It’s Not Funny! Why We Laugh When We Shouldn’t

Funerals, breakups, and other serious situations sometimes elicit a funny (lol) response

Credit: PhotoAlto/Laurence Mouton/Getty Images

“I“I can’t break up with her. I’ll start laughing,” he says. Two years into a lackluster relationship, my friend Ben is ready to go it alone. His admission prompts a perplexed chuckle from our small group. “Wait. So, who’s going to break up with her?” I wonder.

“I don’t know, but it can’t be me. I guarantee I will burst into laughter.”

“I love thinking about embarrassing [or] awkward laughter,” Adrienne Wood, an assistant professor of psychology at the University of Virginia, tells me. It’s what she calls “affiliation laughter” — the kind that’s more about the sound than the joke. Much like grunting or moaning — almost reflexive vocalization — affiliative laughter tries to take the heat out of the situation. “Laughter tells everyone not to take things seriously. It’s telling the people around you how they should react to your awkwardness,” she says.

Laughter during a breakup or at Grandma’s funeral (guilty — I blame the ridiculous music), is often an attempt to defuse an awkward situation. We laugh to dilute the seriousness.

“It signals non-threatening intentions and undoes social tension,” Wood explains. “When you laugh after doing something awkward, the laughter signals that you know you violated a social norm and it helps to appease the people around you. When you’re in an awkward situation with another person, I think the laughter might help to calm you down a bit and also signal to the other person that you’re not a threat.”

Traditionally, laughter fulfills a social function. Charles Darwin was among the first to speculate in The Expression of the Emotions in Man and Animals that it is one of the earliest forms of human communication. And various observational studies monitoring behavior have since suggested that laughter expressed during infancy encourages bonding between children and parents. According to Caspar Addyman, a developmental psychologist at Goldsmiths University’s InfantLab, babies begin to smile at one month old and start laughing around three months. He found that babies often laugh in response to their parents’ playful actions, and believes that such humorous reaction serves as a powerful learning tool to nurture our early social connections.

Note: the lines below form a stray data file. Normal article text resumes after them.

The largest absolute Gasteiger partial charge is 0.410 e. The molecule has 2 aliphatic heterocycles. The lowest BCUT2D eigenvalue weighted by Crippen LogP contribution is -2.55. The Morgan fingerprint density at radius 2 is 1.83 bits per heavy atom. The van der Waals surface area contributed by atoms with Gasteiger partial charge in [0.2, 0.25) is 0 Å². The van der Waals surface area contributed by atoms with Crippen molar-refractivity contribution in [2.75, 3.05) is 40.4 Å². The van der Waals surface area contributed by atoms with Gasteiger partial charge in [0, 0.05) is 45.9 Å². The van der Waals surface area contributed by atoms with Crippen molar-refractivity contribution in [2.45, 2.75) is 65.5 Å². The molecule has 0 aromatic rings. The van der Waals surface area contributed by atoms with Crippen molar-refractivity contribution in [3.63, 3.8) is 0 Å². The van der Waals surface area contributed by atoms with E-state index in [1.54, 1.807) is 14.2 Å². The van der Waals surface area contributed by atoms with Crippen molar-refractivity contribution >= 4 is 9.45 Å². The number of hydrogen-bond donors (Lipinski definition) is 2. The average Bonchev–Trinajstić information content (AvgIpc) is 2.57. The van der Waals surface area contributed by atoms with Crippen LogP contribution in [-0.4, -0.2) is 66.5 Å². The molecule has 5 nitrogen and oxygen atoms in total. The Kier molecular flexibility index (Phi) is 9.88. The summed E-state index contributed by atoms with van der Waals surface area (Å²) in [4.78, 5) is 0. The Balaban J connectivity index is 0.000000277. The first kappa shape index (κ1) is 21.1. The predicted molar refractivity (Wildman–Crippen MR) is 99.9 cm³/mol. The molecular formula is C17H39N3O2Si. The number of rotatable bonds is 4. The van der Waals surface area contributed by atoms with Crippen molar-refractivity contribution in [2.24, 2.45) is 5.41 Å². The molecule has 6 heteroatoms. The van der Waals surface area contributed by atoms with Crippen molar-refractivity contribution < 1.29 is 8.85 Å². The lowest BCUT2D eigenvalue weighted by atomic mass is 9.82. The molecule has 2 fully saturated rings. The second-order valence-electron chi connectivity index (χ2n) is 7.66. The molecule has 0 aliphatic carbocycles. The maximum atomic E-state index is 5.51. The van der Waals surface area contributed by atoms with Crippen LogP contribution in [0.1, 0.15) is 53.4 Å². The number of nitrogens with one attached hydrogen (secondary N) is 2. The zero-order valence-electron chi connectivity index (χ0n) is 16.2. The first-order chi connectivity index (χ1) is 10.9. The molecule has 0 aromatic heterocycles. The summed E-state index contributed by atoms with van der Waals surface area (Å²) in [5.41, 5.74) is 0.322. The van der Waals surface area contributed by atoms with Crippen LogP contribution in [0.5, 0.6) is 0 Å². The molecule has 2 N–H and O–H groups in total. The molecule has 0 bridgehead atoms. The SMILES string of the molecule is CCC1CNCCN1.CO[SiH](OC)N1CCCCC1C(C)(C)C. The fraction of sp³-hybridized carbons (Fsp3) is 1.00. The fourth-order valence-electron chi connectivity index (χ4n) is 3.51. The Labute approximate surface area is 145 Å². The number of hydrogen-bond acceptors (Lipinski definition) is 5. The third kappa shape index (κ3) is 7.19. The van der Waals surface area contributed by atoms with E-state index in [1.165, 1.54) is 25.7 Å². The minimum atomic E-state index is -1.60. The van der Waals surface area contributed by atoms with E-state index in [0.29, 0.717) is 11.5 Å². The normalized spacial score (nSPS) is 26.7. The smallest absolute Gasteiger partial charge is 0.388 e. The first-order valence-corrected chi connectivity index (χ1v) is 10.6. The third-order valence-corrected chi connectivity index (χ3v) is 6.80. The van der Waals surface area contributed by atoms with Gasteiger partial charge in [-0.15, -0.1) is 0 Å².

We tend to laugh more when we are with other people, according to Sophie Scott, a professor of cognitive neuroscience at University College of London. “Social laughter is often much quicker to start and much quicker to end. We know that social laughter is also frequently lower in pitch. It sounds qualitatively different. Of course, in interactions, if you like the person you’re talking to, you don’t mind,” Scott said in a TED Talk. It’s what Wood refers to as “reward laughter” because it strengthens our social bonds with others.

Fake laughter, on the other hand, is often used to convey status or exert dominance, according to Wood. Politicians or spokespeople may use it strategically to guard their appearance or pretend an opponent’s spiteful words leave them unaffected — yes, even bemused. Nobody likes to be belittled. Sometimes we may even resort to laughter to control others.

A few years ago, my brother hiked the Great Wall of China with some visiting friends. He likes to take his Beijing guests off the beaten path and give them a real experience, whether they’ve asked for it or not. More adventurous than experienced, the group got caught in a downpour along the damaged stretches of the wall. For experienced climbers, these sections pose the titillating challenge of 80-degree inclines and two-meter drops left and right.

“If laughter is partly a way of releasing tension, then maybe laughter occasionally gets out of control when you’re in a particularly socially tense moment like a funeral or math class and all that energy releases.”